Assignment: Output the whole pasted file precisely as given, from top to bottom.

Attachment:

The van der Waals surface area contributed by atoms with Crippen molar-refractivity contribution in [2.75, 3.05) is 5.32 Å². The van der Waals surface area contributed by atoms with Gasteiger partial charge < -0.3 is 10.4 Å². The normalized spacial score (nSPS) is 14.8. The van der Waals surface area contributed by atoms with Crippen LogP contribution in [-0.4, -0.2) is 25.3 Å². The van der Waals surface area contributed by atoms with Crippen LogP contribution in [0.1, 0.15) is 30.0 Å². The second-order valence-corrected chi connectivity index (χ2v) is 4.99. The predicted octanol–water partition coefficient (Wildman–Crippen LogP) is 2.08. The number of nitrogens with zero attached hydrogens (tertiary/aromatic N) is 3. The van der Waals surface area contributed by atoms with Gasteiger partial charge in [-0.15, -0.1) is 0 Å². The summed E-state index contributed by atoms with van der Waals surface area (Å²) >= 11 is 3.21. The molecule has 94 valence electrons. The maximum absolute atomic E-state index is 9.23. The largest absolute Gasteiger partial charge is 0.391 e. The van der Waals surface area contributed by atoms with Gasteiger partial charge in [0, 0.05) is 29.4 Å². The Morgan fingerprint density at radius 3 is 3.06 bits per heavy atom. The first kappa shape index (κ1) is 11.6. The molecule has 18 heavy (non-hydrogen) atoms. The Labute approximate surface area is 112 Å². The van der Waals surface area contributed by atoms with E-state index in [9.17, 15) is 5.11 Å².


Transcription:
The van der Waals surface area contributed by atoms with Crippen molar-refractivity contribution in [2.75, 3.05) is 5.32 Å². The van der Waals surface area contributed by atoms with Gasteiger partial charge < -0.3 is 10.4 Å². The normalized spacial score (nSPS) is 14.8. The van der Waals surface area contributed by atoms with Crippen LogP contribution in [-0.4, -0.2) is 25.3 Å². The van der Waals surface area contributed by atoms with Crippen LogP contribution in [0.1, 0.15) is 30.0 Å². The second-order valence-corrected chi connectivity index (χ2v) is 4.99. The predicted octanol–water partition coefficient (Wildman–Crippen LogP) is 2.08. The number of nitrogens with zero attached hydrogens (tertiary/aromatic N) is 3. The van der Waals surface area contributed by atoms with Gasteiger partial charge in [-0.15, -0.1) is 0 Å². The summed E-state index contributed by atoms with van der Waals surface area (Å²) >= 11 is 3.21. The molecule has 94 valence electrons. The maximum absolute atomic E-state index is 9.23. The largest absolute Gasteiger partial charge is 0.391 e. The van der Waals surface area contributed by atoms with Gasteiger partial charge in [0, 0.05) is 29.4 Å². The Morgan fingerprint density at radius 3 is 3.06 bits per heavy atom. The first kappa shape index (κ1) is 11.6. The molecule has 18 heavy (non-hydrogen) atoms. The Labute approximate surface area is 112 Å². The van der Waals surface area contributed by atoms with E-state index in [9.17, 15) is 5.11 Å².